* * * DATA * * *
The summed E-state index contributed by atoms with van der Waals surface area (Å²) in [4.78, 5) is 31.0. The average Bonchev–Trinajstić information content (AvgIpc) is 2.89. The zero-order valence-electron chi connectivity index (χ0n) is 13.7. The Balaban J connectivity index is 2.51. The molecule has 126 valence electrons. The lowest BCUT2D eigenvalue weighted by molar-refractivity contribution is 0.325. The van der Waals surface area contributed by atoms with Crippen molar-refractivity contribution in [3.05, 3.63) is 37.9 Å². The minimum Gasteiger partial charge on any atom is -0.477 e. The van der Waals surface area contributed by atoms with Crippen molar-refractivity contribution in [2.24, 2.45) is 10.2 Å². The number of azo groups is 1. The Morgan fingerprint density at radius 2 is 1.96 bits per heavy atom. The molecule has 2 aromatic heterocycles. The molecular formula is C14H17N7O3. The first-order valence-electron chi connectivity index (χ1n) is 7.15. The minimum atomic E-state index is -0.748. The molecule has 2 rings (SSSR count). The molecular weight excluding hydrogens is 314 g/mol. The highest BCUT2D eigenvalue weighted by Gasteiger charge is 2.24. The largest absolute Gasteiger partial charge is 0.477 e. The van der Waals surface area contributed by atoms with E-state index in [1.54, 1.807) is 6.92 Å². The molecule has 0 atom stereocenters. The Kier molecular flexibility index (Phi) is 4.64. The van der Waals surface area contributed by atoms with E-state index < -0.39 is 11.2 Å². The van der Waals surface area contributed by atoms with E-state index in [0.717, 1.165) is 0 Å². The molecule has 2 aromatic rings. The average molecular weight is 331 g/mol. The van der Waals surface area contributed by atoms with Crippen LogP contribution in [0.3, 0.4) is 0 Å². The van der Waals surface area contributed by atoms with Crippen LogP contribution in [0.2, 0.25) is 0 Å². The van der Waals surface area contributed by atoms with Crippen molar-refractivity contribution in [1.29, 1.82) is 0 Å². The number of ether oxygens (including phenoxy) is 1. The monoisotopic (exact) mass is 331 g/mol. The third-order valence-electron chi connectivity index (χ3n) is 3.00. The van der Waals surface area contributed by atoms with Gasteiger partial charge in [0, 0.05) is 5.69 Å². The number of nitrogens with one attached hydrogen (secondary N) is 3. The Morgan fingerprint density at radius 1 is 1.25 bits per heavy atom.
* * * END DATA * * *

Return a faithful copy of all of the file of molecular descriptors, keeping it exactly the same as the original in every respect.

The summed E-state index contributed by atoms with van der Waals surface area (Å²) in [4.78, 5) is 31.0. The average Bonchev–Trinajstić information content (AvgIpc) is 2.89. The zero-order valence-electron chi connectivity index (χ0n) is 13.7. The Balaban J connectivity index is 2.51. The molecule has 126 valence electrons. The lowest BCUT2D eigenvalue weighted by molar-refractivity contribution is 0.325. The van der Waals surface area contributed by atoms with Crippen molar-refractivity contribution in [3.05, 3.63) is 37.9 Å². The minimum Gasteiger partial charge on any atom is -0.477 e. The van der Waals surface area contributed by atoms with Crippen molar-refractivity contribution in [2.24, 2.45) is 10.2 Å². The number of azo groups is 1. The Morgan fingerprint density at radius 2 is 1.96 bits per heavy atom. The molecule has 2 aromatic heterocycles. The molecular formula is C14H17N7O3. The first-order valence-electron chi connectivity index (χ1n) is 7.15. The minimum atomic E-state index is -0.748. The molecule has 2 rings (SSSR count). The molecular weight excluding hydrogens is 314 g/mol. The highest BCUT2D eigenvalue weighted by Gasteiger charge is 2.24. The largest absolute Gasteiger partial charge is 0.477 e. The van der Waals surface area contributed by atoms with E-state index in [1.54, 1.807) is 6.92 Å². The molecule has 0 atom stereocenters. The Kier molecular flexibility index (Phi) is 4.64. The van der Waals surface area contributed by atoms with E-state index < -0.39 is 11.2 Å². The van der Waals surface area contributed by atoms with E-state index in [0.717, 1.165) is 0 Å². The molecule has 2 aromatic rings. The average molecular weight is 331 g/mol. The van der Waals surface area contributed by atoms with Crippen LogP contribution in [0.3, 0.4) is 0 Å². The van der Waals surface area contributed by atoms with Crippen LogP contribution in [0.2, 0.25) is 0 Å². The van der Waals surface area contributed by atoms with Crippen molar-refractivity contribution in [1.29, 1.82) is 0 Å². The number of ether oxygens (including phenoxy) is 1. The monoisotopic (exact) mass is 331 g/mol. The third-order valence-electron chi connectivity index (χ3n) is 3.00. The van der Waals surface area contributed by atoms with Gasteiger partial charge in [0, 0.05) is 5.69 Å². The number of nitrogens with one attached hydrogen (secondary N) is 3. The Morgan fingerprint density at radius 1 is 1.25 bits per heavy atom.